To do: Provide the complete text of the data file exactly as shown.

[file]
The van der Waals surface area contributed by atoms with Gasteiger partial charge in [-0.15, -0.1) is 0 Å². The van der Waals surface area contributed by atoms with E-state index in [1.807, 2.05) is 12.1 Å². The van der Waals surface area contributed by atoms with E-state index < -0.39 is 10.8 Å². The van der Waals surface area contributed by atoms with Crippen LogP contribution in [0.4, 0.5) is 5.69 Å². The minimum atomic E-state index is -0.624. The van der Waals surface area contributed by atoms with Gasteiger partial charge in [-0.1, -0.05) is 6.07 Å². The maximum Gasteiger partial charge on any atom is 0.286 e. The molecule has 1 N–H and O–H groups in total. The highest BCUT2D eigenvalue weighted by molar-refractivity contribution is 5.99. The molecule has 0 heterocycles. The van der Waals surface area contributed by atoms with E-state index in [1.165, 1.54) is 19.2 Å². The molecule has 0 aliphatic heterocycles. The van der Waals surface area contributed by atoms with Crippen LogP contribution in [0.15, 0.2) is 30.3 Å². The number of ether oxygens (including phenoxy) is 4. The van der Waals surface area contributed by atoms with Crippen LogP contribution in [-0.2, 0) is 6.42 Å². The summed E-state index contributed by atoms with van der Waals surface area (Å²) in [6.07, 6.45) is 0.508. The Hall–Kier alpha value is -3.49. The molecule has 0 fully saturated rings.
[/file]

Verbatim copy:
The van der Waals surface area contributed by atoms with Gasteiger partial charge in [-0.15, -0.1) is 0 Å². The van der Waals surface area contributed by atoms with E-state index in [1.807, 2.05) is 12.1 Å². The van der Waals surface area contributed by atoms with E-state index < -0.39 is 10.8 Å². The van der Waals surface area contributed by atoms with Crippen LogP contribution in [0.4, 0.5) is 5.69 Å². The minimum atomic E-state index is -0.624. The van der Waals surface area contributed by atoms with Gasteiger partial charge in [-0.1, -0.05) is 6.07 Å². The maximum Gasteiger partial charge on any atom is 0.286 e. The molecule has 1 N–H and O–H groups in total. The highest BCUT2D eigenvalue weighted by molar-refractivity contribution is 5.99. The molecule has 0 heterocycles. The van der Waals surface area contributed by atoms with E-state index in [1.165, 1.54) is 19.2 Å². The molecule has 0 aliphatic heterocycles. The van der Waals surface area contributed by atoms with Crippen LogP contribution in [0.15, 0.2) is 30.3 Å². The number of ether oxygens (including phenoxy) is 4. The van der Waals surface area contributed by atoms with Crippen LogP contribution in [-0.2, 0) is 6.42 Å². The summed E-state index contributed by atoms with van der Waals surface area (Å²) in [6.07, 6.45) is 0.508. The Hall–Kier alpha value is -3.49. The molecule has 0 fully saturated rings.